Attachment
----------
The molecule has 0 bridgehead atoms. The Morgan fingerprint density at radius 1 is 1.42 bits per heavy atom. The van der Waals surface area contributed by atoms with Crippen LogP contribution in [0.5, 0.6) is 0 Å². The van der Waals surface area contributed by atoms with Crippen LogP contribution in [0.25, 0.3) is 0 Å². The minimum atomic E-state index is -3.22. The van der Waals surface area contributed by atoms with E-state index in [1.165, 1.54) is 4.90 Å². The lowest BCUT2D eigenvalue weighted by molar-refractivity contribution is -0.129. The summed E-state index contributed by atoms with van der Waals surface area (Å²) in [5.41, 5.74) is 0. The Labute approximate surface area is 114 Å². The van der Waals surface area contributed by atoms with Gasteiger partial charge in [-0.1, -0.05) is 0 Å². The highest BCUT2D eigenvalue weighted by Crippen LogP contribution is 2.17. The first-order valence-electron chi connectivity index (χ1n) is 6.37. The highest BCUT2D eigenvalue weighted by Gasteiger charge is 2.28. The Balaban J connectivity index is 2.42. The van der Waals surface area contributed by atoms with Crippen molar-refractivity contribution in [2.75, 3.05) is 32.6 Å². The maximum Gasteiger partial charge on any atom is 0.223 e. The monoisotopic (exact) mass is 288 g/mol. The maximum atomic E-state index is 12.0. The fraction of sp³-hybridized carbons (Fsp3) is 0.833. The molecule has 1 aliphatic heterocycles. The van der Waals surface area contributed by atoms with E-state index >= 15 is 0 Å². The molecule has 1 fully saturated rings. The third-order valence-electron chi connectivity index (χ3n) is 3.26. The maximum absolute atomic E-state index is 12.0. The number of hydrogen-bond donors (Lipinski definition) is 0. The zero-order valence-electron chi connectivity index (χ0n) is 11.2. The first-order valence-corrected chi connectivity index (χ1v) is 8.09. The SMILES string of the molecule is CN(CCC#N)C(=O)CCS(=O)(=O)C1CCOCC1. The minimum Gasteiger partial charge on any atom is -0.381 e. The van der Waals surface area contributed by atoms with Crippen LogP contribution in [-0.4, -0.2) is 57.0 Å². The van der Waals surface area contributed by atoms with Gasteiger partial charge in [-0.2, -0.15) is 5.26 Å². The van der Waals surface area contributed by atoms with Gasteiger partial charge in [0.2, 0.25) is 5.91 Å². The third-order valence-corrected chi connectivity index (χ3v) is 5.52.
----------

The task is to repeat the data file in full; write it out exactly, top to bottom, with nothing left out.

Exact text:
The molecule has 0 bridgehead atoms. The Morgan fingerprint density at radius 1 is 1.42 bits per heavy atom. The van der Waals surface area contributed by atoms with Crippen LogP contribution in [0.5, 0.6) is 0 Å². The van der Waals surface area contributed by atoms with Crippen LogP contribution in [0.25, 0.3) is 0 Å². The minimum atomic E-state index is -3.22. The van der Waals surface area contributed by atoms with E-state index in [1.165, 1.54) is 4.90 Å². The lowest BCUT2D eigenvalue weighted by molar-refractivity contribution is -0.129. The summed E-state index contributed by atoms with van der Waals surface area (Å²) in [5.41, 5.74) is 0. The Labute approximate surface area is 114 Å². The van der Waals surface area contributed by atoms with Gasteiger partial charge in [-0.1, -0.05) is 0 Å². The highest BCUT2D eigenvalue weighted by Crippen LogP contribution is 2.17. The first-order valence-electron chi connectivity index (χ1n) is 6.37. The highest BCUT2D eigenvalue weighted by Gasteiger charge is 2.28. The Balaban J connectivity index is 2.42. The van der Waals surface area contributed by atoms with Crippen molar-refractivity contribution in [2.75, 3.05) is 32.6 Å². The maximum Gasteiger partial charge on any atom is 0.223 e. The monoisotopic (exact) mass is 288 g/mol. The maximum atomic E-state index is 12.0. The fraction of sp³-hybridized carbons (Fsp3) is 0.833. The molecule has 1 aliphatic heterocycles. The van der Waals surface area contributed by atoms with E-state index >= 15 is 0 Å². The molecule has 1 fully saturated rings. The third-order valence-electron chi connectivity index (χ3n) is 3.26. The maximum absolute atomic E-state index is 12.0. The number of hydrogen-bond donors (Lipinski definition) is 0. The zero-order valence-electron chi connectivity index (χ0n) is 11.2. The first-order valence-corrected chi connectivity index (χ1v) is 8.09. The SMILES string of the molecule is CN(CCC#N)C(=O)CCS(=O)(=O)C1CCOCC1. The minimum Gasteiger partial charge on any atom is -0.381 e. The van der Waals surface area contributed by atoms with Crippen LogP contribution in [-0.4, -0.2) is 57.0 Å². The van der Waals surface area contributed by atoms with Gasteiger partial charge in [-0.2, -0.15) is 5.26 Å². The van der Waals surface area contributed by atoms with Gasteiger partial charge in [0.2, 0.25) is 5.91 Å². The third-order valence-corrected chi connectivity index (χ3v) is 5.52.